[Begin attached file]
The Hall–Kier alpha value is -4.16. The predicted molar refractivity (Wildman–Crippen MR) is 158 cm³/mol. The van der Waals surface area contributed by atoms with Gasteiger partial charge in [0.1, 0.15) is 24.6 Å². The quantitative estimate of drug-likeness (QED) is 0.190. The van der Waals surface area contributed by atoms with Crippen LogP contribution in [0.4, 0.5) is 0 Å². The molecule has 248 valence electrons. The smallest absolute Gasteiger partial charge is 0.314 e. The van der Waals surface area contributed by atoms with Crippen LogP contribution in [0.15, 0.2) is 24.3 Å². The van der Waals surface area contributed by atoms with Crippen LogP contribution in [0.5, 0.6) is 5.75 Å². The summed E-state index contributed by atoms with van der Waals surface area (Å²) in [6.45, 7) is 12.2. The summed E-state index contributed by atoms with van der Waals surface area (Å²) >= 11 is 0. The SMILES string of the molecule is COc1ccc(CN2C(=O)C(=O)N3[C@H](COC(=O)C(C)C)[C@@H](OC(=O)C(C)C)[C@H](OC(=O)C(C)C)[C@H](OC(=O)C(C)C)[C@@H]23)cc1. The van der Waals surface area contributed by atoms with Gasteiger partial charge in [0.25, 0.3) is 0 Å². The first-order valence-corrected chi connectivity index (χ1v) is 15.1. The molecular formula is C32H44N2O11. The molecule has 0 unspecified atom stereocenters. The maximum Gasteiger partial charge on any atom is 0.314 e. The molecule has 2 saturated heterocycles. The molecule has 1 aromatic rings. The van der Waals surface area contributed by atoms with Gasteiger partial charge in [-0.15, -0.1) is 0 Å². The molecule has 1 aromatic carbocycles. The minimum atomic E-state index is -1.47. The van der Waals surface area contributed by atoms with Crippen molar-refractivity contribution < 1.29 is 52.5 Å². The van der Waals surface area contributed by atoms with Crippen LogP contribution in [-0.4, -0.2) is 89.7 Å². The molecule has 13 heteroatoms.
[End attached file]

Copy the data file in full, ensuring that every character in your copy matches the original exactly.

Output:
The Hall–Kier alpha value is -4.16. The predicted molar refractivity (Wildman–Crippen MR) is 158 cm³/mol. The van der Waals surface area contributed by atoms with Gasteiger partial charge in [0.1, 0.15) is 24.6 Å². The quantitative estimate of drug-likeness (QED) is 0.190. The van der Waals surface area contributed by atoms with Crippen LogP contribution in [0.4, 0.5) is 0 Å². The molecule has 248 valence electrons. The smallest absolute Gasteiger partial charge is 0.314 e. The van der Waals surface area contributed by atoms with Crippen LogP contribution in [0.15, 0.2) is 24.3 Å². The van der Waals surface area contributed by atoms with Crippen LogP contribution in [0.5, 0.6) is 5.75 Å². The summed E-state index contributed by atoms with van der Waals surface area (Å²) in [6.45, 7) is 12.2. The summed E-state index contributed by atoms with van der Waals surface area (Å²) >= 11 is 0. The SMILES string of the molecule is COc1ccc(CN2C(=O)C(=O)N3[C@H](COC(=O)C(C)C)[C@@H](OC(=O)C(C)C)[C@H](OC(=O)C(C)C)[C@H](OC(=O)C(C)C)[C@@H]23)cc1. The van der Waals surface area contributed by atoms with Gasteiger partial charge in [0.25, 0.3) is 0 Å². The first-order valence-corrected chi connectivity index (χ1v) is 15.1. The molecular formula is C32H44N2O11. The molecule has 0 unspecified atom stereocenters. The maximum Gasteiger partial charge on any atom is 0.314 e. The molecule has 2 saturated heterocycles. The molecule has 1 aromatic rings. The van der Waals surface area contributed by atoms with Gasteiger partial charge in [-0.15, -0.1) is 0 Å². The molecule has 1 aromatic carbocycles. The minimum atomic E-state index is -1.47. The van der Waals surface area contributed by atoms with Crippen molar-refractivity contribution < 1.29 is 52.5 Å². The van der Waals surface area contributed by atoms with Crippen LogP contribution in [-0.4, -0.2) is 89.7 Å². The molecule has 13 heteroatoms.